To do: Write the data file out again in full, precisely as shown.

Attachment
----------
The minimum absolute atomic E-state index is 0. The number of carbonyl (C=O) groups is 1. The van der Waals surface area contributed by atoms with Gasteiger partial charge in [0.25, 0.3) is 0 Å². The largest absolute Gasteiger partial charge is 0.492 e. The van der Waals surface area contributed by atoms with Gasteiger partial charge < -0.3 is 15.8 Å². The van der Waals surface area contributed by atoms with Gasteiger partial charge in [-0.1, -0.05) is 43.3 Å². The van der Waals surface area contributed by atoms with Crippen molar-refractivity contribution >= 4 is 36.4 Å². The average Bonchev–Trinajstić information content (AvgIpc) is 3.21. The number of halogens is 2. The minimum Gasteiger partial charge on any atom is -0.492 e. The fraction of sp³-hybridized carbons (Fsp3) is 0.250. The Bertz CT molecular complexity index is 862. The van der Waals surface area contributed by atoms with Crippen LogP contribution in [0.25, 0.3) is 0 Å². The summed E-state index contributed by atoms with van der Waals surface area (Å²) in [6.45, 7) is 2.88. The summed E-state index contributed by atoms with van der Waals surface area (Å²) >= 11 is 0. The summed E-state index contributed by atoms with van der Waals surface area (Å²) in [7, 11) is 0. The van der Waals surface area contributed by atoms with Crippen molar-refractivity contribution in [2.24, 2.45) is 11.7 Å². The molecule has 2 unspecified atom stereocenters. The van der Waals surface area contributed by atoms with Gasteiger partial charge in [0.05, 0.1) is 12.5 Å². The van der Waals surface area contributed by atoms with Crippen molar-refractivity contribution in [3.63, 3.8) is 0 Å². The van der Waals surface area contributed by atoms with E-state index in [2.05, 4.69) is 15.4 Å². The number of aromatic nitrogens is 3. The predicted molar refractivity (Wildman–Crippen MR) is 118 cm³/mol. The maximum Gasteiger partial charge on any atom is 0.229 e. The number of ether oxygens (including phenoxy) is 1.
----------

The minimum absolute atomic E-state index is 0. The number of carbonyl (C=O) groups is 1. The van der Waals surface area contributed by atoms with Gasteiger partial charge in [0.25, 0.3) is 0 Å². The largest absolute Gasteiger partial charge is 0.492 e. The van der Waals surface area contributed by atoms with Gasteiger partial charge < -0.3 is 15.8 Å². The van der Waals surface area contributed by atoms with Gasteiger partial charge in [-0.1, -0.05) is 43.3 Å². The van der Waals surface area contributed by atoms with Crippen molar-refractivity contribution >= 4 is 36.4 Å². The average Bonchev–Trinajstić information content (AvgIpc) is 3.21. The number of halogens is 2. The minimum Gasteiger partial charge on any atom is -0.492 e. The fraction of sp³-hybridized carbons (Fsp3) is 0.250. The Bertz CT molecular complexity index is 862. The van der Waals surface area contributed by atoms with Crippen LogP contribution in [0.25, 0.3) is 0 Å². The summed E-state index contributed by atoms with van der Waals surface area (Å²) in [6.45, 7) is 2.88. The summed E-state index contributed by atoms with van der Waals surface area (Å²) >= 11 is 0. The summed E-state index contributed by atoms with van der Waals surface area (Å²) in [7, 11) is 0. The van der Waals surface area contributed by atoms with Crippen molar-refractivity contribution in [2.24, 2.45) is 11.7 Å². The molecule has 2 unspecified atom stereocenters. The van der Waals surface area contributed by atoms with Gasteiger partial charge in [0.05, 0.1) is 12.5 Å². The van der Waals surface area contributed by atoms with Crippen molar-refractivity contribution in [3.63, 3.8) is 0 Å². The van der Waals surface area contributed by atoms with E-state index in [2.05, 4.69) is 15.4 Å². The number of aromatic nitrogens is 3. The predicted molar refractivity (Wildman–Crippen MR) is 118 cm³/mol. The maximum Gasteiger partial charge on any atom is 0.229 e. The number of ether oxygens (including phenoxy) is 1.